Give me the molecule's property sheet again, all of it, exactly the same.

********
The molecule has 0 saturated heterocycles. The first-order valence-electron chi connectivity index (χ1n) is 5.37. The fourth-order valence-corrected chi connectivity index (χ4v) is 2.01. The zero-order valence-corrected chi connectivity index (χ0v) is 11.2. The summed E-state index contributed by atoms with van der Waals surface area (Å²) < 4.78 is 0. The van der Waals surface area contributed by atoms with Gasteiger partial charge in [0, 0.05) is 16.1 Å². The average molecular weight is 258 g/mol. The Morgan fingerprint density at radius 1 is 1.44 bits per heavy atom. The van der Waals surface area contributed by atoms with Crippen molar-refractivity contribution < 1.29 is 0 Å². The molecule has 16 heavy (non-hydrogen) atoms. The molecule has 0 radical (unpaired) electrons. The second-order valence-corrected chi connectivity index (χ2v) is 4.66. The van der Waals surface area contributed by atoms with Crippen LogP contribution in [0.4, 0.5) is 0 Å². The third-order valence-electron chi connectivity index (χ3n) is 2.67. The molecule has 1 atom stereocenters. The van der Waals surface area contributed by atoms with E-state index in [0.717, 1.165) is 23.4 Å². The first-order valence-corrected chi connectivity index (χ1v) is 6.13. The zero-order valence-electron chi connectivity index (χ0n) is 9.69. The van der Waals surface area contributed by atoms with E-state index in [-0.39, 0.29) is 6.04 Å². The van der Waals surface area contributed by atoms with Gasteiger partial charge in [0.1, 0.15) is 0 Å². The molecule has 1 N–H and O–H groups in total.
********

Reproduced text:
The molecule has 0 saturated heterocycles. The first-order valence-electron chi connectivity index (χ1n) is 5.37. The fourth-order valence-corrected chi connectivity index (χ4v) is 2.01. The zero-order valence-corrected chi connectivity index (χ0v) is 11.2. The summed E-state index contributed by atoms with van der Waals surface area (Å²) < 4.78 is 0. The van der Waals surface area contributed by atoms with Gasteiger partial charge in [0, 0.05) is 16.1 Å². The average molecular weight is 258 g/mol. The Morgan fingerprint density at radius 1 is 1.44 bits per heavy atom. The van der Waals surface area contributed by atoms with Crippen molar-refractivity contribution < 1.29 is 0 Å². The molecule has 16 heavy (non-hydrogen) atoms. The molecule has 0 radical (unpaired) electrons. The second-order valence-corrected chi connectivity index (χ2v) is 4.66. The van der Waals surface area contributed by atoms with Crippen LogP contribution in [0.4, 0.5) is 0 Å². The third-order valence-electron chi connectivity index (χ3n) is 2.67. The molecule has 1 atom stereocenters. The van der Waals surface area contributed by atoms with E-state index in [0.717, 1.165) is 23.4 Å². The first-order valence-corrected chi connectivity index (χ1v) is 6.13. The zero-order valence-electron chi connectivity index (χ0n) is 9.69. The van der Waals surface area contributed by atoms with E-state index in [-0.39, 0.29) is 6.04 Å². The van der Waals surface area contributed by atoms with Gasteiger partial charge in [0.1, 0.15) is 0 Å². The molecule has 1 N–H and O–H groups in total.